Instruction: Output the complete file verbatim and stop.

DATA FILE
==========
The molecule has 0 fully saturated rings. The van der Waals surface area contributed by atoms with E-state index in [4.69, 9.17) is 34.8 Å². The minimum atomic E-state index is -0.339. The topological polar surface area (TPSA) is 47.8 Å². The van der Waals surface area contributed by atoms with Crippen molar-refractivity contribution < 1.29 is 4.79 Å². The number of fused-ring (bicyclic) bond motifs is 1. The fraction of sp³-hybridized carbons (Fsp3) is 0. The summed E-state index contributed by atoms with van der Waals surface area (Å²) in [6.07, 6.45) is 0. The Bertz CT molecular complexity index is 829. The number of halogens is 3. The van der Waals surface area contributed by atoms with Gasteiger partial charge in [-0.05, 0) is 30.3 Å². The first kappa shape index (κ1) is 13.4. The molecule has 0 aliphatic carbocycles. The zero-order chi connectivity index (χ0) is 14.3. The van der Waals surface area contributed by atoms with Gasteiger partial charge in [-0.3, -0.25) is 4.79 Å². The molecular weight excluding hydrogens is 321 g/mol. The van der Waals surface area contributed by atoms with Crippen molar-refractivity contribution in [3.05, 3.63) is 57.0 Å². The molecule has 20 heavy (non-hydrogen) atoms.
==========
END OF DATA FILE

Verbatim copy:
The molecule has 0 fully saturated rings. The van der Waals surface area contributed by atoms with E-state index in [4.69, 9.17) is 34.8 Å². The minimum atomic E-state index is -0.339. The topological polar surface area (TPSA) is 47.8 Å². The van der Waals surface area contributed by atoms with Crippen molar-refractivity contribution < 1.29 is 4.79 Å². The number of fused-ring (bicyclic) bond motifs is 1. The fraction of sp³-hybridized carbons (Fsp3) is 0. The summed E-state index contributed by atoms with van der Waals surface area (Å²) in [6.07, 6.45) is 0. The Bertz CT molecular complexity index is 829. The number of halogens is 3. The van der Waals surface area contributed by atoms with Gasteiger partial charge in [-0.05, 0) is 30.3 Å². The first kappa shape index (κ1) is 13.4. The molecule has 0 aliphatic carbocycles. The zero-order chi connectivity index (χ0) is 14.3. The van der Waals surface area contributed by atoms with Gasteiger partial charge in [-0.3, -0.25) is 4.79 Å². The molecular weight excluding hydrogens is 321 g/mol. The van der Waals surface area contributed by atoms with Crippen molar-refractivity contribution in [3.05, 3.63) is 57.0 Å². The molecule has 20 heavy (non-hydrogen) atoms.